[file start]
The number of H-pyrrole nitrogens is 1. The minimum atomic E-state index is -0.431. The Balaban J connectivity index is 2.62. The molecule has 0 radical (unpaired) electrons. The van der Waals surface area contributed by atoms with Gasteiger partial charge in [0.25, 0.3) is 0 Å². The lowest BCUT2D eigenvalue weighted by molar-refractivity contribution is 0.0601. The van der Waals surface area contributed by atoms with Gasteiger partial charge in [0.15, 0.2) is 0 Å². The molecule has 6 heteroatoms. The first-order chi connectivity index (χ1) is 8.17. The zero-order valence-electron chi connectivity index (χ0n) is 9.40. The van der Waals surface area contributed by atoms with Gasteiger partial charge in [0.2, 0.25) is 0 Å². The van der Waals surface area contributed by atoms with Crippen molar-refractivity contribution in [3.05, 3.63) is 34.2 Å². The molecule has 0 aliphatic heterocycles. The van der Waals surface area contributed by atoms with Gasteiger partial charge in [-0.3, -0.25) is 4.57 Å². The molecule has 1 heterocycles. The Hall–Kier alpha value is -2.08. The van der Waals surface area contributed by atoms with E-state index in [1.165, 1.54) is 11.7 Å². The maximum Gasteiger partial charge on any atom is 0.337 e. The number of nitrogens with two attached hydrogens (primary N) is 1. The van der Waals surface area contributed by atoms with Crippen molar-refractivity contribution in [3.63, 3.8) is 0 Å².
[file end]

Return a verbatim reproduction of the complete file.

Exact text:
The number of H-pyrrole nitrogens is 1. The minimum atomic E-state index is -0.431. The Balaban J connectivity index is 2.62. The molecule has 0 radical (unpaired) electrons. The van der Waals surface area contributed by atoms with Gasteiger partial charge in [0.25, 0.3) is 0 Å². The lowest BCUT2D eigenvalue weighted by molar-refractivity contribution is 0.0601. The van der Waals surface area contributed by atoms with Gasteiger partial charge in [0.15, 0.2) is 0 Å². The molecule has 6 heteroatoms. The first-order chi connectivity index (χ1) is 8.17. The zero-order valence-electron chi connectivity index (χ0n) is 9.40. The van der Waals surface area contributed by atoms with Gasteiger partial charge in [0.2, 0.25) is 0 Å². The van der Waals surface area contributed by atoms with Crippen molar-refractivity contribution in [3.05, 3.63) is 34.2 Å². The molecule has 0 aliphatic heterocycles. The van der Waals surface area contributed by atoms with Gasteiger partial charge in [-0.3, -0.25) is 4.57 Å². The molecule has 1 heterocycles. The Hall–Kier alpha value is -2.08. The van der Waals surface area contributed by atoms with E-state index in [1.165, 1.54) is 11.7 Å². The maximum Gasteiger partial charge on any atom is 0.337 e. The number of nitrogens with two attached hydrogens (primary N) is 1. The van der Waals surface area contributed by atoms with Crippen molar-refractivity contribution in [3.63, 3.8) is 0 Å².